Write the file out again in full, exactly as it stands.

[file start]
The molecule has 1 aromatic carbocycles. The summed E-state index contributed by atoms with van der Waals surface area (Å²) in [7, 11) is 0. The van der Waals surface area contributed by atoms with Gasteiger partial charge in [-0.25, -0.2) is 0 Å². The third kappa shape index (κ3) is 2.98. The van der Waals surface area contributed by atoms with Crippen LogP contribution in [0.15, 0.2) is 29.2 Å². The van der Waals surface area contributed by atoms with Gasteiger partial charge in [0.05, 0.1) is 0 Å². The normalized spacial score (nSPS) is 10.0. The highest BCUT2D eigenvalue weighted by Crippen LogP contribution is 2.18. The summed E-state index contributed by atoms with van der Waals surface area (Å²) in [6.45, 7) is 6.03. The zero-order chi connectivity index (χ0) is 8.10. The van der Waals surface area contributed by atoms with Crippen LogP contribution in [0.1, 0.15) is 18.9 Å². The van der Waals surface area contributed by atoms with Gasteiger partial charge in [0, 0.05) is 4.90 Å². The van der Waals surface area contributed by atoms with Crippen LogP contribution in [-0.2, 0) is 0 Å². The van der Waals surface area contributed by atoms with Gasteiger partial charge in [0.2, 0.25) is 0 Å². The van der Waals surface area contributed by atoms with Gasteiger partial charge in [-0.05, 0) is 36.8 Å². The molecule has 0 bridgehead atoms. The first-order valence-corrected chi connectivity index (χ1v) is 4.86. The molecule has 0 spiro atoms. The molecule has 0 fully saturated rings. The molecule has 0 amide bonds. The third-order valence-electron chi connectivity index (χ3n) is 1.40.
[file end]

The molecule has 1 aromatic carbocycles. The summed E-state index contributed by atoms with van der Waals surface area (Å²) in [7, 11) is 0. The van der Waals surface area contributed by atoms with Gasteiger partial charge in [-0.25, -0.2) is 0 Å². The third kappa shape index (κ3) is 2.98. The van der Waals surface area contributed by atoms with Crippen LogP contribution in [0.15, 0.2) is 29.2 Å². The van der Waals surface area contributed by atoms with Gasteiger partial charge in [0.05, 0.1) is 0 Å². The normalized spacial score (nSPS) is 10.0. The highest BCUT2D eigenvalue weighted by Crippen LogP contribution is 2.18. The summed E-state index contributed by atoms with van der Waals surface area (Å²) in [6.45, 7) is 6.03. The zero-order chi connectivity index (χ0) is 8.10. The van der Waals surface area contributed by atoms with Crippen LogP contribution in [0.1, 0.15) is 18.9 Å². The van der Waals surface area contributed by atoms with Gasteiger partial charge in [0, 0.05) is 4.90 Å². The van der Waals surface area contributed by atoms with Crippen LogP contribution in [-0.2, 0) is 0 Å². The van der Waals surface area contributed by atoms with Gasteiger partial charge in [0.2, 0.25) is 0 Å². The van der Waals surface area contributed by atoms with Gasteiger partial charge in [-0.05, 0) is 36.8 Å². The molecule has 0 bridgehead atoms. The first-order valence-corrected chi connectivity index (χ1v) is 4.86. The molecule has 0 spiro atoms. The molecule has 0 fully saturated rings. The molecule has 0 amide bonds. The third-order valence-electron chi connectivity index (χ3n) is 1.40.